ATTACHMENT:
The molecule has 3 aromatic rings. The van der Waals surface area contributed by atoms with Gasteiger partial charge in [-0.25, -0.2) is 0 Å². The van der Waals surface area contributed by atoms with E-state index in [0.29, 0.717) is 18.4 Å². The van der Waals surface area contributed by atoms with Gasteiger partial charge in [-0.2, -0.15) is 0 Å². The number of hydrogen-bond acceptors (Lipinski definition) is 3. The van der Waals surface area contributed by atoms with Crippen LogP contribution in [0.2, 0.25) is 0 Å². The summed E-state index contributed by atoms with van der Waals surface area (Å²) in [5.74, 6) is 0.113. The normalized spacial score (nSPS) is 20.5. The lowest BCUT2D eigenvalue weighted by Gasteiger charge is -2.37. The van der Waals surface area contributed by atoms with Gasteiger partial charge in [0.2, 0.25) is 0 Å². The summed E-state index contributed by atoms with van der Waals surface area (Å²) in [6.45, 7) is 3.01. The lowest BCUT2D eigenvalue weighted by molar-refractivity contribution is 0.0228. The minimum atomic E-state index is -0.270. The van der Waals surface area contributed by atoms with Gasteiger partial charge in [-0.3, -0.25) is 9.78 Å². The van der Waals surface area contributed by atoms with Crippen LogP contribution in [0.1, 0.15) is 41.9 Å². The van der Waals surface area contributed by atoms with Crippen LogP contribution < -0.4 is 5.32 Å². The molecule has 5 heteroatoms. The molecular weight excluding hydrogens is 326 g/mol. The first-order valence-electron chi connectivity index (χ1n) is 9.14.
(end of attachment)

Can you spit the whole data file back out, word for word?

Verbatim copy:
The molecule has 3 aromatic rings. The van der Waals surface area contributed by atoms with Gasteiger partial charge in [-0.25, -0.2) is 0 Å². The van der Waals surface area contributed by atoms with E-state index in [0.29, 0.717) is 18.4 Å². The van der Waals surface area contributed by atoms with Gasteiger partial charge in [-0.2, -0.15) is 0 Å². The number of hydrogen-bond acceptors (Lipinski definition) is 3. The van der Waals surface area contributed by atoms with Crippen LogP contribution in [0.2, 0.25) is 0 Å². The summed E-state index contributed by atoms with van der Waals surface area (Å²) in [5.74, 6) is 0.113. The normalized spacial score (nSPS) is 20.5. The lowest BCUT2D eigenvalue weighted by Gasteiger charge is -2.37. The van der Waals surface area contributed by atoms with Gasteiger partial charge in [0.2, 0.25) is 0 Å². The summed E-state index contributed by atoms with van der Waals surface area (Å²) in [6.45, 7) is 3.01. The lowest BCUT2D eigenvalue weighted by molar-refractivity contribution is 0.0228. The minimum atomic E-state index is -0.270. The van der Waals surface area contributed by atoms with Gasteiger partial charge in [-0.3, -0.25) is 9.78 Å². The van der Waals surface area contributed by atoms with Crippen LogP contribution in [0.1, 0.15) is 41.9 Å². The van der Waals surface area contributed by atoms with Crippen LogP contribution < -0.4 is 5.32 Å². The molecule has 5 heteroatoms. The molecular weight excluding hydrogens is 326 g/mol. The first-order valence-electron chi connectivity index (χ1n) is 9.14.